Despite Divisions, Women Marched on January 19 Activists turned out on Central Park West, in Foley Square, at Grand Central
“Human Beings” from Gays Against Guns represent women lost to gun violence.
Hannah Simpson, a Jewish transgender woman, was among the speakers on Central Park West.
Congressmember Alexandria Ocasio-Cortez spoke to the Women’s March Alliance crowd on Central Park West.
Bryan Cranston, star of “Network,” stands on a window ledge at the Belasco Theater, to greet marchers as they were winding up.
Gays Against Guns marching on January 19 on the West Side of Manhattan.
The Workmen’s Circle, one of the oldest Jewish philanthropic groups in New York, joined the Women’s March Alliance event.
PHOTO ESSAY BY DONNA ACETO STORY BY PAUL SCHINDLER
wo years after women and their allies in untold numbers turned out the day following Donald Trump’s inauguration to protest the new president, Women’s Marches were once again staged in numerous cities on January 19. As is not unheard of in protest movements, this year’s events were marred by internal divisions — in New York, specifically, competing charges of anti-Semitism and non-inclusiveness. The Women’s March Alliance, which has produced the New York event since 2017 and is not formally aligned with the Women’s March held in Washington, held a brief rally on Central Park West before marching from West 62nd Street to the West 40s. Leaders from the DC event, including Linda Sarsour and Tamika Mallory, had approached the Women’s March Alliance last year to forge a relationship, but Alliance organizers voiced discomfort with Sarsour’s endorsement of the Boycott, Divestment and Sanctions aimed at Israel and, more importantly, with Mallory’s unwillingness to personally condemn Nation of Islam leader Louis Farrakhan, even though she has called out that organization’s anti-Semitic and homophobic history. The Alliance, in turn, was criticized for what critics said was a lack of inclusivity of women of color. When talks between the two groups failed to make headway, a separate Women’s March NYC was planned for Foley Square downtown. GayCityNews.nyc | January 31 - February 13, 2019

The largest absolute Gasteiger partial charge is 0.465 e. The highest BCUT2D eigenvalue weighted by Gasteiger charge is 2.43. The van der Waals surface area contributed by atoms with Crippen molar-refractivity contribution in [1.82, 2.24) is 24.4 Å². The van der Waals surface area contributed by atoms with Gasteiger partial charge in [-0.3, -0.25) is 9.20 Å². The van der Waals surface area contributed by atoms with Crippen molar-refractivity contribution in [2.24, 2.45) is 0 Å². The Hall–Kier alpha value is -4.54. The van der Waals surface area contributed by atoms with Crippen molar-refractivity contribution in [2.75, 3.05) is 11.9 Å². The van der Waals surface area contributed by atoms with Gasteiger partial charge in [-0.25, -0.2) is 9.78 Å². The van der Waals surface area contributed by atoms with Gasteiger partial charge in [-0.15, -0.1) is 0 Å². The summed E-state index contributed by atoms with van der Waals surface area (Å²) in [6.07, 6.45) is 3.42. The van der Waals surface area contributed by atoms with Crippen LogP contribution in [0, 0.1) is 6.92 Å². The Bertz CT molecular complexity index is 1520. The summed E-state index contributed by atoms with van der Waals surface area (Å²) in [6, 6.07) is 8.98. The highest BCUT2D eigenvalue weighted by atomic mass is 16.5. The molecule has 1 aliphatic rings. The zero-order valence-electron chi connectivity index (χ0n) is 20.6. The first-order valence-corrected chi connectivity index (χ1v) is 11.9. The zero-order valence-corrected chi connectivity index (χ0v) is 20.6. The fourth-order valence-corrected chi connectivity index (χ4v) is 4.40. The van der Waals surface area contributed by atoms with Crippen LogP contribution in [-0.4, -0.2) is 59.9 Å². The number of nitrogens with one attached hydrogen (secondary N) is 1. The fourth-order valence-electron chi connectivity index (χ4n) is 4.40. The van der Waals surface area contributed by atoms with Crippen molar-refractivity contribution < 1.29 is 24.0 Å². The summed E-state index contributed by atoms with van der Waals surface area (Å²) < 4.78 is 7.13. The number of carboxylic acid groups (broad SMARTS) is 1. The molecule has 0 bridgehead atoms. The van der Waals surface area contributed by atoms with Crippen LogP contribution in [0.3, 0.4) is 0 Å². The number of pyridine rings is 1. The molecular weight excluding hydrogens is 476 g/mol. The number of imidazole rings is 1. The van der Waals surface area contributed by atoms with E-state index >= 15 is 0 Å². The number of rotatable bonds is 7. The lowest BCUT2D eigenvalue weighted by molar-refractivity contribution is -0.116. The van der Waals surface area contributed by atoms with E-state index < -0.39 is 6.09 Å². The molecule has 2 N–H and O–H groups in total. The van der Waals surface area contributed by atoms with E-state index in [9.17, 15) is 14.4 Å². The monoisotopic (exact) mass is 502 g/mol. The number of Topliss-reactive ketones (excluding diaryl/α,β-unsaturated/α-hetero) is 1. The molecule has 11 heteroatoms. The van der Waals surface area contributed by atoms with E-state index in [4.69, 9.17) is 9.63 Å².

Rise and Resist organizers disability advocates at Grand Central Terminal.
Rabbi Sharon Kleinbaum, the leader of Congregation Beit Simchat Torah, the city’s LGBTQ synagogue, was among a group of nine prominent rabbis who engaged in a lengthy process of dialogue with Sarsour and Mallory. While the rabbis, in a written statement, said, “We have not resolved our differences,” they also argued that “divisions between Jews and People of Color only serve to further the aims of white supremacists and their enablers, and to erase the strong presence in our Jewish communities of Jews of Color.” The group went on to say, “We encourage members of the Jewish community to participate in the Women’s March on 1/19/19. In Washington, DC, and New York City, there are contingents of Jews marching together, and those who wish to express Jewish pride and solidarity may wish to join them.” In a Facebook post, however, Kleinbaum elaborated, “CBST is not endorsing or formally participating in” either of the New York events and that for her the important goal is to “find a way to build toward the day after” the two gatherings. The Women’s March Alliance event on Central
Support for transgender rights and transgender women was one theme in the January 19 march.
Park drew the larger crowd, with Congressmember Alexandria Ocasio-Cortez the highest profile speaker in a brief pre-march program. Ocasio-Cortez also spoke at the Women’s March NYC, and was joined there by other prominent women including Gloria Steinem, Kleinbaum, and her wife, teachers’ union leader Randi Weingarten. The direct action group Rise and Resist, unhappy with the Women’s March Alliance’s commitment to disability access, hosted a third event on Saturday at Grand Central Terminal, timing it for the afternoon so that its members could also participate in the morning rally that Women’s March NYC held in Foley Square. Gays Against Guns, ever seeking to raise the visibility of the gun regulation issue, fielded contingents in all three events.
January 31, 2019